Elaine expands on some of the individual events and initiatives. “One of our collaborations is with the Irish Hotels Federation, whose Connacht branch got involved along with the Restaurants Association of Ireland," she said. "They are providing a joint showcase of local chefs from each of the hotels and also local producers. It’s a night where the full hospitality industry will be present. The idea is to get small businesses working together more.
"As part of that we’ll be pushing our Food Charter which people can link to on our website but we’re asking hotels, cafés, pubs, restaurants, to join up as well as part of the Region of Gastronomy and to feature a dish each month on their menus that is entirely locally sourced and also to have their menus comprise 30 per cent of local produce.
"We want our service industries to champion local suppliers throughout the year. And it’s not just about food, gastronomy is a much broader picture. A critical part of the programme is the education strand involving young children and that will involve different projects like getting them to grow their own vegetables, visiting farms [on both land and sea – oyster farms for instance]. We want to heighten awareness of the quality of product we have, and to engage our farmers as well in this enterprise.”
The Year of Gastronomy officially launches on St Brigid’s Day, at the start of February. As Elaine points out, it is also "the old Celtic feast of Imbolc, ‘in the belly’ so that’s why we’ve chosen it for our launch date,” Elaine explains. “Looking ahead, on St Patrick’s Day throughout the city and county we’ll celebrate food and gastronomy, asking the city, towns and villages to take on events around either the smaller themes or overall theme of the Gastronomy year.
"The programme is about farmers, fishermen, food producers, hospitality, businesses, health workers, and teachers, so we have a huge array of stake holders and it is about championing food and culture and how they interlink. Around Easter there’ll be Galway Food Festival who do a fantastic job of championing all our themes. Good Food Ireland will be bringing some 500 delegates to NUIG for a conference at the end of April. Other events include Seafest in the summer, a sheep and food gastronomy event with Teagasc in July, and lots of other big international seminars and conferences which will highlight and showcase Galway and all it has to offer.”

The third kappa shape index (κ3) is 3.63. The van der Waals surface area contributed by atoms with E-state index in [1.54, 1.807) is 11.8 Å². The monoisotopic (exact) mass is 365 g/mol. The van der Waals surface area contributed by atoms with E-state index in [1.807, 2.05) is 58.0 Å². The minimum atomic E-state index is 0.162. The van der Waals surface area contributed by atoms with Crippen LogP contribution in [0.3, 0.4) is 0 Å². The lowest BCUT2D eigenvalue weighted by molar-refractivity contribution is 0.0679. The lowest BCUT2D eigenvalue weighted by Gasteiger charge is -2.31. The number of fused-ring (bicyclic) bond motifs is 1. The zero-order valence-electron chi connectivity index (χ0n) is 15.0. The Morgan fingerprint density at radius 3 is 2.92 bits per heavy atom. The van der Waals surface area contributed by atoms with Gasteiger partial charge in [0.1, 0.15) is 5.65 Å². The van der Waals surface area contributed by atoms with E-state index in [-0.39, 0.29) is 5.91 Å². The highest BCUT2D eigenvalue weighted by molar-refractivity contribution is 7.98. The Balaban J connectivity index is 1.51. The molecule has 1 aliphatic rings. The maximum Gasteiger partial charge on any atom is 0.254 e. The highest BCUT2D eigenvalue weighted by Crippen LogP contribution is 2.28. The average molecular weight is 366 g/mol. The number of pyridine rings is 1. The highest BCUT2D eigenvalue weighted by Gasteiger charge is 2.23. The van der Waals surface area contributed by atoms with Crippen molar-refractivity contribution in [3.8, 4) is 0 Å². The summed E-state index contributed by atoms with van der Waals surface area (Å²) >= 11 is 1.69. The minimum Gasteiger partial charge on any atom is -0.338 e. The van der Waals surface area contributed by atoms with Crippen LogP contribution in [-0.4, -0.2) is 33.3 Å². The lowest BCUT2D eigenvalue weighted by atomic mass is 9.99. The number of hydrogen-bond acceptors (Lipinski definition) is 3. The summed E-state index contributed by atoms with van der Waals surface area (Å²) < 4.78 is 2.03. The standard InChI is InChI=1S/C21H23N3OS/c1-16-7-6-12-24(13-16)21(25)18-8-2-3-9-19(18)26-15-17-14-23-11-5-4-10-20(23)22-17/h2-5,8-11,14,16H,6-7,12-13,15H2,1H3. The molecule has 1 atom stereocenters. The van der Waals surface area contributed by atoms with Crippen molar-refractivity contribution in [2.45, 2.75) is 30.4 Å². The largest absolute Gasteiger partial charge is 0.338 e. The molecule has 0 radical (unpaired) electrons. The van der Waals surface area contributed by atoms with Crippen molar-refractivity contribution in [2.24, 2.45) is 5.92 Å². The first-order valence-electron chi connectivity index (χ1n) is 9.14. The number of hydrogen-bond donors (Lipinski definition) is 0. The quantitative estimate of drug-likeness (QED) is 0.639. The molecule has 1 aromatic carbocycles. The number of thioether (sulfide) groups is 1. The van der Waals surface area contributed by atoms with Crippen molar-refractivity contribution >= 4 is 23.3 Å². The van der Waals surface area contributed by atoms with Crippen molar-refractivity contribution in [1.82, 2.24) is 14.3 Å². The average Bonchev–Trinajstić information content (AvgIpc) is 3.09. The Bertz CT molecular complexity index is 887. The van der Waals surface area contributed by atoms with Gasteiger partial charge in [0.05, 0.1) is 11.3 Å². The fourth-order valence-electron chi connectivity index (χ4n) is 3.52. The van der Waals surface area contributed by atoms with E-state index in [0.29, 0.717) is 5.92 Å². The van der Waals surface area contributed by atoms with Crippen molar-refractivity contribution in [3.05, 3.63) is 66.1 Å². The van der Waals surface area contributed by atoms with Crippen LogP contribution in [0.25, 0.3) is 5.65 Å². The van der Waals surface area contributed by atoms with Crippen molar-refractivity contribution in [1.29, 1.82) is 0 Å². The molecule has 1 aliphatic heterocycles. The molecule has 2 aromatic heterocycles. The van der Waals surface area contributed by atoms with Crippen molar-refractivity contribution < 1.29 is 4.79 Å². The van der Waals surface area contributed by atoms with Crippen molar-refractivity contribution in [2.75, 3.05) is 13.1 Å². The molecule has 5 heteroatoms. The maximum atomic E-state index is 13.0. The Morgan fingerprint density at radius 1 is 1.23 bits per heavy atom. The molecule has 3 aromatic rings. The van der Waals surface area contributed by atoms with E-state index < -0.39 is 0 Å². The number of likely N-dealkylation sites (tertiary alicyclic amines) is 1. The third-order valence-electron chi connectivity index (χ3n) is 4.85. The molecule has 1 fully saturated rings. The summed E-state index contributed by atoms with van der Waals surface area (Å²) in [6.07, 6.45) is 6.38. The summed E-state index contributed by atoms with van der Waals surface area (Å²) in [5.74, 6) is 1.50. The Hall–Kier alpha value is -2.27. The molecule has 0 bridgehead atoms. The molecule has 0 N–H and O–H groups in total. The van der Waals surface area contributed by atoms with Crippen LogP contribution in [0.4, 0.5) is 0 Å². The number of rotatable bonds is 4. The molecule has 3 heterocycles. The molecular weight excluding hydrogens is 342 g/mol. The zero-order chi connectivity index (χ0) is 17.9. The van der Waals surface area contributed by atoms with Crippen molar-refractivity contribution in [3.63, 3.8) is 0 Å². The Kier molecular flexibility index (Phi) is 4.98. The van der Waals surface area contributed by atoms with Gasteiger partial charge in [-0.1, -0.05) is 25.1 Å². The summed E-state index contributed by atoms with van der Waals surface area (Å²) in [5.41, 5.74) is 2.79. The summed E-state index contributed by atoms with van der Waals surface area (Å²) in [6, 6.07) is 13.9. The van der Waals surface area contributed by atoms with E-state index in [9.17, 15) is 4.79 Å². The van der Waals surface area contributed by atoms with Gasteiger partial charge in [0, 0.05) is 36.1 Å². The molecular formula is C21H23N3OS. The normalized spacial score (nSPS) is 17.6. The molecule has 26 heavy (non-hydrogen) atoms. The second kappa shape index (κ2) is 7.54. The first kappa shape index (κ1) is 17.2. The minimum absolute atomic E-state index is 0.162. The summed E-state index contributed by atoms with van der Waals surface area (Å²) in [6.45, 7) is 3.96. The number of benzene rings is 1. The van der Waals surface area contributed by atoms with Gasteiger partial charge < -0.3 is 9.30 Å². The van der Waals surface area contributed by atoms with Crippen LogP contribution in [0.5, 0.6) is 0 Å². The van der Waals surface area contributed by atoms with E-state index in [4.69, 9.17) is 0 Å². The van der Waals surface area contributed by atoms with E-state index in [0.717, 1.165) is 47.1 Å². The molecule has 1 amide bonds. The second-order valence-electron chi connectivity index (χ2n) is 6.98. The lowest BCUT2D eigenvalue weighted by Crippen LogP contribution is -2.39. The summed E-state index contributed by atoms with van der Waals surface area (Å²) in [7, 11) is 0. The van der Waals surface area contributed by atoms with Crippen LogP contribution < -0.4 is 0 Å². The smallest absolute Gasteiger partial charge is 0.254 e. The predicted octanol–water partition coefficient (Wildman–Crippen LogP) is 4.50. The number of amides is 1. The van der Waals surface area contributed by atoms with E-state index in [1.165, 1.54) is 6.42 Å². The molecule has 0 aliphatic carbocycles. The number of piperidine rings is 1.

Alan adds: “Some events will be geared to the public, others will be geared toward trade bodies, others will be community based so it there’s a broad range. Our website, www.galwaygastronomy.ie, has more information and details of all the events. Food tourism is evolving and we can use this Region of Gastronomy programme to extend the season and create local employment. While economic side was a big driver, we are also strong on social inclusion and culture so all that will feature.
"We’re also going to holiday shows in Belfast, Dublin, and Limerick organized through Galway County Council and bringing members of trade and community based business groups to highlight Discover Galway and promote the region like the Wild Atlantic Way food tour and Connemara pub tours, so it’s all about growing the knowledge domestically and internationally of Galway for its food and as a destination.”
Galway’s year as European Region of Gastronomy was given an early boost when, last October in Barcelona, 21-year-old Gort chef Aisling Rock [pictured above] won the European Young Chef award. “Aisling was the only female finalist in the competition,” Elaine points out. “Galway has now won the bid to host the EuropeanYoung Chef awards for next year and that will be in tandem with the European Platform as well. All the other gastronomy region winners from 2016 to 2021 come here next November for a three day conference across the city and county so that’s a big fillip for us to host.”
So, a scrumptious feast of food-centred treats await Galway in the year ahead. Tuck in!